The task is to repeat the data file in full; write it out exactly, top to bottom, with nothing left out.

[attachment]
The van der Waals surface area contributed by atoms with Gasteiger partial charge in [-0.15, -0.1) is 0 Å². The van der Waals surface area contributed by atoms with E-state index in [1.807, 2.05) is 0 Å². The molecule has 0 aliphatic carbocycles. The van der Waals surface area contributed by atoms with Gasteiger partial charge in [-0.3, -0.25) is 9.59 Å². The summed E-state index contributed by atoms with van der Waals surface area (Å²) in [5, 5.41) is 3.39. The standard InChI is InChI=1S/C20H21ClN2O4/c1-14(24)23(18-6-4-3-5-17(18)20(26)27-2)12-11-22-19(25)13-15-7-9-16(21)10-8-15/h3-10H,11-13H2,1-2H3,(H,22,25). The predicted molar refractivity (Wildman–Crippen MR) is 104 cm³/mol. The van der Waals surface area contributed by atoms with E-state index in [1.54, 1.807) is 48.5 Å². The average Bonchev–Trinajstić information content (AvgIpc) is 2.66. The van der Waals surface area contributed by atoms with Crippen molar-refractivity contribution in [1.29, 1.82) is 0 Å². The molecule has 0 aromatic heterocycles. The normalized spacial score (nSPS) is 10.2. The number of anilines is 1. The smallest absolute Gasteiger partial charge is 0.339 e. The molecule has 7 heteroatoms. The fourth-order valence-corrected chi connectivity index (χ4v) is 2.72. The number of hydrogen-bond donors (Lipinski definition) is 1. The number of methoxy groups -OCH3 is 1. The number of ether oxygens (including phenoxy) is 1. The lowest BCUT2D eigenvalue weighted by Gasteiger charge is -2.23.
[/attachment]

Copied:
The van der Waals surface area contributed by atoms with Gasteiger partial charge in [-0.15, -0.1) is 0 Å². The van der Waals surface area contributed by atoms with E-state index in [1.807, 2.05) is 0 Å². The molecule has 0 aliphatic carbocycles. The van der Waals surface area contributed by atoms with Gasteiger partial charge in [-0.3, -0.25) is 9.59 Å². The summed E-state index contributed by atoms with van der Waals surface area (Å²) in [5, 5.41) is 3.39. The standard InChI is InChI=1S/C20H21ClN2O4/c1-14(24)23(18-6-4-3-5-17(18)20(26)27-2)12-11-22-19(25)13-15-7-9-16(21)10-8-15/h3-10H,11-13H2,1-2H3,(H,22,25). The predicted molar refractivity (Wildman–Crippen MR) is 104 cm³/mol. The van der Waals surface area contributed by atoms with E-state index in [1.54, 1.807) is 48.5 Å². The average Bonchev–Trinajstić information content (AvgIpc) is 2.66. The van der Waals surface area contributed by atoms with Crippen molar-refractivity contribution in [1.29, 1.82) is 0 Å². The molecule has 0 aromatic heterocycles. The normalized spacial score (nSPS) is 10.2. The number of anilines is 1. The smallest absolute Gasteiger partial charge is 0.339 e. The molecule has 7 heteroatoms. The fourth-order valence-corrected chi connectivity index (χ4v) is 2.72. The number of hydrogen-bond donors (Lipinski definition) is 1. The number of methoxy groups -OCH3 is 1. The number of ether oxygens (including phenoxy) is 1. The lowest BCUT2D eigenvalue weighted by Gasteiger charge is -2.23.